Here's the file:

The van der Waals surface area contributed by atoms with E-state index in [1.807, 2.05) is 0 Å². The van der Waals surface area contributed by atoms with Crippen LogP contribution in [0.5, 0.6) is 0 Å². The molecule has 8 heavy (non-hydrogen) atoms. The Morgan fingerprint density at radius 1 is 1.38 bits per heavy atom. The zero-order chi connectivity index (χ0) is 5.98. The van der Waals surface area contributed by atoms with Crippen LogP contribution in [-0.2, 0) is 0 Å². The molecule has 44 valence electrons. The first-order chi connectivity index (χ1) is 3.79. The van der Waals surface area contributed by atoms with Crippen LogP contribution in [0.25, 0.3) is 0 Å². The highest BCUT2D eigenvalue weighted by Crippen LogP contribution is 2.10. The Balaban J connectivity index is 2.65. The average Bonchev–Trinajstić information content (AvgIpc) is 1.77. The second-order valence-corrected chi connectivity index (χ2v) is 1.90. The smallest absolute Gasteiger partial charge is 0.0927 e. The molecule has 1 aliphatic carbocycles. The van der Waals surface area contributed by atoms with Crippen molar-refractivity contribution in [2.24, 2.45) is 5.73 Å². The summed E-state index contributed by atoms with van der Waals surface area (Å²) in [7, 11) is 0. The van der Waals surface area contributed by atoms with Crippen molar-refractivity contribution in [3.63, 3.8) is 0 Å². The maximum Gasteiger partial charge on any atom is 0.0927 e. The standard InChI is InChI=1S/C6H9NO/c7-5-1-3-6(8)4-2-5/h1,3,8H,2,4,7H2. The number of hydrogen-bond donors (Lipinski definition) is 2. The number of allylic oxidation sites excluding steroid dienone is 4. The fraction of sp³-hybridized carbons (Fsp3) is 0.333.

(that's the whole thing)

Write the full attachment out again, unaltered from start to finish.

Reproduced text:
The van der Waals surface area contributed by atoms with E-state index in [1.807, 2.05) is 0 Å². The van der Waals surface area contributed by atoms with Crippen LogP contribution in [0.5, 0.6) is 0 Å². The molecule has 8 heavy (non-hydrogen) atoms. The Morgan fingerprint density at radius 1 is 1.38 bits per heavy atom. The zero-order chi connectivity index (χ0) is 5.98. The van der Waals surface area contributed by atoms with Crippen LogP contribution in [-0.2, 0) is 0 Å². The molecule has 44 valence electrons. The first-order chi connectivity index (χ1) is 3.79. The van der Waals surface area contributed by atoms with Crippen LogP contribution in [0.25, 0.3) is 0 Å². The highest BCUT2D eigenvalue weighted by Crippen LogP contribution is 2.10. The Balaban J connectivity index is 2.65. The average Bonchev–Trinajstić information content (AvgIpc) is 1.77. The second-order valence-corrected chi connectivity index (χ2v) is 1.90. The smallest absolute Gasteiger partial charge is 0.0927 e. The molecule has 1 aliphatic carbocycles. The van der Waals surface area contributed by atoms with Crippen molar-refractivity contribution in [2.24, 2.45) is 5.73 Å². The summed E-state index contributed by atoms with van der Waals surface area (Å²) in [7, 11) is 0. The van der Waals surface area contributed by atoms with Crippen molar-refractivity contribution in [3.63, 3.8) is 0 Å². The maximum Gasteiger partial charge on any atom is 0.0927 e. The standard InChI is InChI=1S/C6H9NO/c7-5-1-3-6(8)4-2-5/h1,3,8H,2,4,7H2. The number of hydrogen-bond donors (Lipinski definition) is 2. The number of allylic oxidation sites excluding steroid dienone is 4. The fraction of sp³-hybridized carbons (Fsp3) is 0.333.